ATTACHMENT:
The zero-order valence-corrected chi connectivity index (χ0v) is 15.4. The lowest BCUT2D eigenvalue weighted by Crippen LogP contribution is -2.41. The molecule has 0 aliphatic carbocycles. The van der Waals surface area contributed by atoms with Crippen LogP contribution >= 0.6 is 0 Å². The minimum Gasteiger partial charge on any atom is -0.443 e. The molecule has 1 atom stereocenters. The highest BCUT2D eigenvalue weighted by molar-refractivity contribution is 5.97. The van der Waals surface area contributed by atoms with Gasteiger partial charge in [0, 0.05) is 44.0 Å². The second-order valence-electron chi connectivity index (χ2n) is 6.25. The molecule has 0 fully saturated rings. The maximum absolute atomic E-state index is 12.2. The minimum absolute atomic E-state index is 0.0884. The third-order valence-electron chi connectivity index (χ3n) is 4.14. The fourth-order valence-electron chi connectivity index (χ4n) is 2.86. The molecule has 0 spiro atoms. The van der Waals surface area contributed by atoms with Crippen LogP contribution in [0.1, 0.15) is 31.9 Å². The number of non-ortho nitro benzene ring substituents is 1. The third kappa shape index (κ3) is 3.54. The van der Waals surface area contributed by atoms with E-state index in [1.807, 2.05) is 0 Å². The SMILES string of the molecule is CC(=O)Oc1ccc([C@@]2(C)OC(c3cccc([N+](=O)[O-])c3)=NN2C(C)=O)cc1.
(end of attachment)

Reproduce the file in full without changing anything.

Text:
The zero-order valence-corrected chi connectivity index (χ0v) is 15.4. The lowest BCUT2D eigenvalue weighted by Crippen LogP contribution is -2.41. The molecule has 0 aliphatic carbocycles. The van der Waals surface area contributed by atoms with Crippen LogP contribution >= 0.6 is 0 Å². The minimum Gasteiger partial charge on any atom is -0.443 e. The molecule has 1 atom stereocenters. The highest BCUT2D eigenvalue weighted by molar-refractivity contribution is 5.97. The van der Waals surface area contributed by atoms with Gasteiger partial charge in [0, 0.05) is 44.0 Å². The second-order valence-electron chi connectivity index (χ2n) is 6.25. The molecule has 0 fully saturated rings. The maximum absolute atomic E-state index is 12.2. The minimum absolute atomic E-state index is 0.0884. The third-order valence-electron chi connectivity index (χ3n) is 4.14. The fourth-order valence-electron chi connectivity index (χ4n) is 2.86. The molecule has 0 spiro atoms. The van der Waals surface area contributed by atoms with Crippen LogP contribution in [0.1, 0.15) is 31.9 Å². The number of non-ortho nitro benzene ring substituents is 1. The third kappa shape index (κ3) is 3.54. The van der Waals surface area contributed by atoms with E-state index in [1.807, 2.05) is 0 Å². The SMILES string of the molecule is CC(=O)Oc1ccc([C@@]2(C)OC(c3cccc([N+](=O)[O-])c3)=NN2C(C)=O)cc1.